In Memoriam: The Charlotte Hornets' Season Comes to an End

The Hornets' season is officially over. Before we talk about next year or get too upset about the blowout loss Game 7, let's look back on an incredible year in Charlotte.

The Charlotte Hornets’ season has come to an end after a Game 7 loss in the first round to the Miami Heat. Coming into the last game, the narrative was that, win or lose, the season was already a success for Charlotte. In many ways, that is true. For the most part, the season was a success. Here’s a few reasons why:

1) Kemba Walker’s Rise

Kemba Walker improved his game in the offseason, and came back as one of the best point guards in basketball this year. His three-point shooting was the major difference, but it wasn’t the only one – he shot more efficiently from everywhere on the floor and improved his defense and rebounding. The only area he didn’t show big improvement was in his passing, which wasn’t even a major problem. Nevertheless, the team’s addition of extra playmakers in Jeremy Lin and Nicolas Batum has certainly helped lighten the load for him in that aspect.

Other players on the team had great seasons (see below), but no one improved to the same level as the 6-foot guard. Walker has a legitimate argument to be an All-Star point guard in the coming years if he continues to play at such a high level. He showed just how incredible he is in the waning minutes of Game 6, even if the team couldn’t pull off the win.


2) Linsanity Returns, Others Improve

Lin wasn’t quite on the level of his incredibly fun “Linsanity” season with the New York Knicks, but he was an incredibly valuable player for the Hornets this year, and certainly had moments reminiscent of that magical run in 2012. His play on the court would have been enough to endear him to fans, but he combined it with a level of fan interaction and several unusual hairstyles that made him even more popular among the Charlotte faithful.

Batum, the other major offseason addition, put in the best all-around year of his career, landing at second on the team in points and first in assists. His playmaking opened up plenty of new ways for the Hornets to attack opposing defenses and his three-point shooting helped spread the floor, which was a major reason the Hornets had a dangerous offense this year.

Marvin Williams came into the league as a small forward, but has spent several years playing as a stretch four. This season was hands-down the best he’s looked in that role, and he was a vital part of the Hornets’ success all season on both sides of the floor – he hit threes, defended at a high level, and rebounded well enough to make it feasible to play him as a power forward.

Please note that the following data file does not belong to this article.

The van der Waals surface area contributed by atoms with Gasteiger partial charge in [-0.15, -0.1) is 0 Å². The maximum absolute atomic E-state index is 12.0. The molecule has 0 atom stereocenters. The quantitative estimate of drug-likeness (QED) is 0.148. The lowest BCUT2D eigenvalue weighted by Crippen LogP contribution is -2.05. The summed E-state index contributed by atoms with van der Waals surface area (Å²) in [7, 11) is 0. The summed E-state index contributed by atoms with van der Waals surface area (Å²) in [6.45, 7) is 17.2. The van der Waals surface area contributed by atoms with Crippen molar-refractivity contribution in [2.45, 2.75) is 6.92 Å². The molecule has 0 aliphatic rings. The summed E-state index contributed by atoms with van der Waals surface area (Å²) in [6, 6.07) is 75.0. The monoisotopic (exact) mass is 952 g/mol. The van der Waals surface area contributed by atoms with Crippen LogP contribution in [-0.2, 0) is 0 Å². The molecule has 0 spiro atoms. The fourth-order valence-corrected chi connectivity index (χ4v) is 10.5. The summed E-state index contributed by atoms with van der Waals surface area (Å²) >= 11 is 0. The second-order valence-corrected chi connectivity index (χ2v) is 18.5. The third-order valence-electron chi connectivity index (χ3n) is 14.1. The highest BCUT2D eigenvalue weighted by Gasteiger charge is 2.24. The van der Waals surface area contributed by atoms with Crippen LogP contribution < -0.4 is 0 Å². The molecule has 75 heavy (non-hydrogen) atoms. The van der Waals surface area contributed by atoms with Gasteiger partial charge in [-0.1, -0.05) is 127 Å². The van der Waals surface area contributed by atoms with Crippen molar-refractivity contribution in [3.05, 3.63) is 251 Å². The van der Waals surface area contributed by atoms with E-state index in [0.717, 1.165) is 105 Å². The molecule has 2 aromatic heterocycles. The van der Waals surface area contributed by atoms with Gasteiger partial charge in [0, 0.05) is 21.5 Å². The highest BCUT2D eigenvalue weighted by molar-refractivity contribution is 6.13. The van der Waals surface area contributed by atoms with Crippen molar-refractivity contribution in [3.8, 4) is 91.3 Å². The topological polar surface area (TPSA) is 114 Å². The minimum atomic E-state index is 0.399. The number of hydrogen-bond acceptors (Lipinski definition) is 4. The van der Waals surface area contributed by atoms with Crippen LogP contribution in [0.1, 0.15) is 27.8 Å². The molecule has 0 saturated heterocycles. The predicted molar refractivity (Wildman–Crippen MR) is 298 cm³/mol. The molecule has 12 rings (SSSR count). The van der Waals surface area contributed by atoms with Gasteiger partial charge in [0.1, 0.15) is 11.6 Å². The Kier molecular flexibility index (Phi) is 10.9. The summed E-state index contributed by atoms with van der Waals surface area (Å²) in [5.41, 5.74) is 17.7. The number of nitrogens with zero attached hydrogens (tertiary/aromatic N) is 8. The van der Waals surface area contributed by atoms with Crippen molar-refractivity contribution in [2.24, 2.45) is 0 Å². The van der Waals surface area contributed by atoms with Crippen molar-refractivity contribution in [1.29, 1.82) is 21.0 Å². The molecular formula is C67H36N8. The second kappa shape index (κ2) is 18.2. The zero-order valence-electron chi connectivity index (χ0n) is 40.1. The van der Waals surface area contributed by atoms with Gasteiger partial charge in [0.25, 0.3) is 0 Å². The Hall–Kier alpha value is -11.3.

The team also saw improvement from the young Cody Zeller, who averaged a career high in points, rebounds, steals, blocks, and field goal percentage. During the playoffs, he was a key defensive player, and the injury that limited his minutes was a major reason that the team struggled to stop the Heat.

Even Michael Kidd-Gilchrist, who only played seven games due to a pair of shoulder injuries, saw improvement in his limited playing time. Trying to draw real meaning from such a small sample size can be a fool’s errand, but he was scoring at a career-best rate and, most promisingly, was actually hitting three-pointers.


3) Exceeding Expectations

Nobody was expecting this team to be this dangerous, especially after they lost MKG. A playoff berth was out of the question, and this team managed to tie for third place in the Eastern Conference. They lost one of the league’s best perimeter defenders and still managed to put together a top-10 unit on that end of the floor. After a number of terrible offensive years, they managed a top-10 offense, too. Only six teams were top-10 on both sides of the floor this year: the Warriors, the Cavaliers, the Spurs, the Clippers, Charlotte, and the Celtics. That’s some great company.

In the playoffs, several players faced injuries. Kidd-Gilchrist was out, Batum missed two games and limped through three more, and Spencer Hawes, Marvin Williams, and Cody Zeller both faced injuries that limited either their effectiveness or playing time. They were blown out in each of the first two games, and they still managed to take it to seven games.

This team faced an incredible amount of adversity and doubt this season, and still managed to put together an incredible year. The team seemed to legitimately love playing together, and that enthusiasm transferred to the fans.


There were some negatives to the season, of course. For the most part, the losses in the postseason were ugly, and Hassan Whiteside’s defensive influence terrified the Hornets and drastically changed their offense. The team still picked Frank Kaminsky over Justise Winslow, a mistake that fans of the team had to repeatedly re-live during the series against the Heat. Al Jefferson, Nicolas Batum, Marvin Williams, and midseason acquisition Courtney Lee are all free agents, and Jeremy Lin has a player option for next year.
Those are all discussions for another time, though.

There will be plenty of time in the offseason to worry about how the team will move on, rebuild, and bounce back for next year. We can fret about the draft, chase second-tier free agents, and convince ourselves that we’re somehow going to wind up with Kevin Durant later.

For now, let’s all just take a moment to reflect on just how incredible and enjoyable this season was.

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